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Ericka Huggins and "Black Power Mixtape"


Ericka Huggins grew up in Washington, D. C. And at age 15, Martin Luther King’s “I have a dream” march changed her life.

“When I went to the March on Washington in 1963, I made a vow to serve people for the rest of my life,” she said. “I’d never seen that many people gathered for something that wasn’t entertainment. These were people of color gathered from all over the country who got there by any means.”

To make good on her promise of service, Huggins started looking for an organization that fit with her values. She decided on the Black Panther Party, which was then called the Black Panther Party for Self Defense.

“I totally understood what that meant,” she said. “My sister and brother and I had grown up watching the police beat people to the ground for no reason. Then I would notice when I went to Northwest or Capitol Hill, the police weren’t beating people.”

A new documentary, “Black Power Mixtape, portrays that period of Huggins’ life in the Black Panther Party, which she joined when she was 18. Göran Hugo Olsson, a Swedish filmmaker, made the movie using footage filmed in America for Swedish TV during the civil rights movement and the Vietnam War. Actor Danny Glover was a producer and there is commentary from contemporary artists and activists such as singer Erykah Badu, poet Sonia Sanchez, and founding member of The Last Poets, Abiodun Oyewole.

Huggins thinks the documentary, which shows her fellow Black Panther Party members, including Stokely Carmichael and Angela Davis, offers a fresh perspective since it’s made by someone not from the United States. An American filmmaker, Huggins said, would try and tell the audience how to think about the footage on the screen.

“When the conversation is the history of race and class discrimination in the United States, there is an apology for it, there is denial about it and there is a discomfort,” she said. “Göran Olsson has no discomfort—he’s just letting the footage tell the story, and he’s humble enough to know that he wasn’t here during that time and even if he was he wouldn’t know the experience of the people on the screen.” As a young woman, Huggins became a leader in the Black Panthers. She participated in weekly political education classes and says she found the party’s slogan, “All power to all the people,” true.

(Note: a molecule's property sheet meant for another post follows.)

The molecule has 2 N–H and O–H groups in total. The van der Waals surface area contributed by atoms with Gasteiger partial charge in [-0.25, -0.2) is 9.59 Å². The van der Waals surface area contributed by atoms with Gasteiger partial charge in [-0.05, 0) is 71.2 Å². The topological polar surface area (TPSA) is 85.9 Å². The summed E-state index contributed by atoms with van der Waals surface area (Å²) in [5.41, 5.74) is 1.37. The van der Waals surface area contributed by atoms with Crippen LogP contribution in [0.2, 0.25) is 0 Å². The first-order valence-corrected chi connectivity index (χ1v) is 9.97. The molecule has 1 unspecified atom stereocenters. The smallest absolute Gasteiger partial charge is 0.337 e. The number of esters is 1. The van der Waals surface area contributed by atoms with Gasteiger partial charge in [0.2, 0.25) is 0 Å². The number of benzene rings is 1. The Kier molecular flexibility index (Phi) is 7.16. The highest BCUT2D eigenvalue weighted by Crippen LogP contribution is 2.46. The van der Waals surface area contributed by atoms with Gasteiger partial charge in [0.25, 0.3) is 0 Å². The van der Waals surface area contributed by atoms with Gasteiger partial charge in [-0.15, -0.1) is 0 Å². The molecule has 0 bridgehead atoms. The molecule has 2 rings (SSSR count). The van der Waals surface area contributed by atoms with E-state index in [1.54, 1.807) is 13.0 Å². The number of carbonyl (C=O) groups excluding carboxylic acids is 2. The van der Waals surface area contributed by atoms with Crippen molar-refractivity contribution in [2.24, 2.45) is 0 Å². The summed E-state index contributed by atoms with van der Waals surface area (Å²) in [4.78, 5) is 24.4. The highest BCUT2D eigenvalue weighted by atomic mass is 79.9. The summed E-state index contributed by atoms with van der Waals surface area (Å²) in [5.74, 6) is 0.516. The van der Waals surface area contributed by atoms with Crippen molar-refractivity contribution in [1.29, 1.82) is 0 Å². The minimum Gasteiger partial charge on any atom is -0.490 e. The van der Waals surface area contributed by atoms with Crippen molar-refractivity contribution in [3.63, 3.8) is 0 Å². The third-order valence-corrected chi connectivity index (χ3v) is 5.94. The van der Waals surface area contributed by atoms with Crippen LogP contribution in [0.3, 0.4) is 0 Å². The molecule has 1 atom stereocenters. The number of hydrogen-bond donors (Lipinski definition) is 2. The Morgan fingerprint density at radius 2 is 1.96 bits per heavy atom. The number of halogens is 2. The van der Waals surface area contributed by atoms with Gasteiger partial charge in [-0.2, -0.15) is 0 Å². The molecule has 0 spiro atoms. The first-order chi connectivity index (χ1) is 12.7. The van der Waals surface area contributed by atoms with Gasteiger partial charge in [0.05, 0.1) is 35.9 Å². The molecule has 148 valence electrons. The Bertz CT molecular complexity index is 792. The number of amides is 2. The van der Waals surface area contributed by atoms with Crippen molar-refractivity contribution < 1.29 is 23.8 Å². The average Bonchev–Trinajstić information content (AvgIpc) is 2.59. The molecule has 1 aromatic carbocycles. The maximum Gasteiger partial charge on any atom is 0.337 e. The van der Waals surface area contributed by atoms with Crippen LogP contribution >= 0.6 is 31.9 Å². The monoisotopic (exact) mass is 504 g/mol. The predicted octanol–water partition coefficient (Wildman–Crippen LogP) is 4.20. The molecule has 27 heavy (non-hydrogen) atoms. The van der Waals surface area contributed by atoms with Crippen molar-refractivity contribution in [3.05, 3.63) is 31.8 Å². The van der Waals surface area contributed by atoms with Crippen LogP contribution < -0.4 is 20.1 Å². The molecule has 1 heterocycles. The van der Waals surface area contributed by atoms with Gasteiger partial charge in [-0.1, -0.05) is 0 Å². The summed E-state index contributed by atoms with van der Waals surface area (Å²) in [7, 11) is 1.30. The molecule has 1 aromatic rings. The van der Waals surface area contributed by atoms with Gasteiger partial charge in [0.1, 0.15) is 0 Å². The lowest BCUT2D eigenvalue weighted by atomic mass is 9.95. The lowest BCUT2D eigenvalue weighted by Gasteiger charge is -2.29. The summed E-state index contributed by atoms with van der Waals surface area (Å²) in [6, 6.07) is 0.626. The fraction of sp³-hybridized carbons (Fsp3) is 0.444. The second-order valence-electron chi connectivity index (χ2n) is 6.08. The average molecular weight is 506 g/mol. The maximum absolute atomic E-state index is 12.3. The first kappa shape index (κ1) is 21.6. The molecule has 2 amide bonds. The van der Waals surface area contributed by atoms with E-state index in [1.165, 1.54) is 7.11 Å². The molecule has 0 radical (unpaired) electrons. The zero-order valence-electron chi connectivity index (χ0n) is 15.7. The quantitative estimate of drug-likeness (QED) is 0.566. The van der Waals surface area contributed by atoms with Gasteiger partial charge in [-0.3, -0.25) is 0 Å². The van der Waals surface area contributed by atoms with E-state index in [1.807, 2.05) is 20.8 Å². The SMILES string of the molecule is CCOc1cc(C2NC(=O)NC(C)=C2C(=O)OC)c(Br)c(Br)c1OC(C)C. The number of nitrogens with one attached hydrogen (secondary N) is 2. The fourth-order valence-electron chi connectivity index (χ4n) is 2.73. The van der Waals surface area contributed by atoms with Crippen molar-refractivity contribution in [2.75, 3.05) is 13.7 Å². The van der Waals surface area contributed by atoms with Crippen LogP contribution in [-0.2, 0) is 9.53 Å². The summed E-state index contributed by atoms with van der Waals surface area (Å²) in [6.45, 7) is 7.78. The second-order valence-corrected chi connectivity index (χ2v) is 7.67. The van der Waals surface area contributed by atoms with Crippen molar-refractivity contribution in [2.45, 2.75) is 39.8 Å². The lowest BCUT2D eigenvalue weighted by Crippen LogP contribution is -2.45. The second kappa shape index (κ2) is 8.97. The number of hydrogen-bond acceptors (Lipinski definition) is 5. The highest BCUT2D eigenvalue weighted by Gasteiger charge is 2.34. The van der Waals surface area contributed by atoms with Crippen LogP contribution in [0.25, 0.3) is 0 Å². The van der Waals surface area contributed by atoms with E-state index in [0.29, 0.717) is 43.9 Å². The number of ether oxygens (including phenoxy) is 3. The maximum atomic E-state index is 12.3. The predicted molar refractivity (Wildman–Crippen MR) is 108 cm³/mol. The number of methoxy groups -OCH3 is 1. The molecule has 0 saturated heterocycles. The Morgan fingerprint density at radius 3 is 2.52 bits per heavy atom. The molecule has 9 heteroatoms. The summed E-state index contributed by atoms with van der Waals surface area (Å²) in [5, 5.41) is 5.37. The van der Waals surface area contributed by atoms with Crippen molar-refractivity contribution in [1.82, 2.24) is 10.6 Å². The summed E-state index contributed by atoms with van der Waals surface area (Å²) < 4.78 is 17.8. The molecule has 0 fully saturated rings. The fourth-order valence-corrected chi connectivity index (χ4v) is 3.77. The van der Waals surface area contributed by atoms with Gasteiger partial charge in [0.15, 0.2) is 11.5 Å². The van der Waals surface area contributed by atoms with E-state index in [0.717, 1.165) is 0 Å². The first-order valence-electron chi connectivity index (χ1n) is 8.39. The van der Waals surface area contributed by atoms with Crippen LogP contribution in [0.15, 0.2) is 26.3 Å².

“We had various conversations about how important it is for there to be equality between men and women,” she said. “We considered ourselves revolutionaries, and wouldn’t that be one of the most revolutionary things to do? But practicing it in action is another story because these things are embedded, and not only do men hold these embedded notions, so do women.”

Huggins said she and some others told Huey Newton, one of the founders of the party, that they wanted some women on the party’s Central Committee. Huggins was one of those six women. Newton also wrote a memo in 1970, Huggins said, supporting the women’s movement and the gay liberation movement.

Talking about issues of race and class and gender is the only way things will get better, Huggins said. But she thinks Americans don’t want to have those conversations.

“We’re taught that, for instance, American slavery is old,” she said. “‘Oh, it happened so many hundreds of years ago, why talk about it?’ Or class – ‘Well, in America we can all pull ourselves up by our bootstraps.’ Or ‘Women have come a long way.’ That does not open the conversation or further it in any mindful way—it stifles it.”

Because of the inequality she saw in schools, Huggins decided to become a teacher. While in the Black Panther Party, she directed one of its best-known programs, the Oakland Community School. She also became the first woman and the first black person elected to the Alameda County Board of Education. Huggins, who now teaches women’s studies and sociology at San Francisco State University and California State University East Bay, as well as classes in prisons, says she encourages students to talk about race and gender.

“I just allow for there to be all kinds of ideas. Even the idea there’s nothing to talk about is OK because that’s how we get into it,” she said. “The only way we’re going to shift this is if we’re in a conversation and we’re willing to stay in it. And there’s something about ‘Black Power Mixtape’ that opens conversation.”

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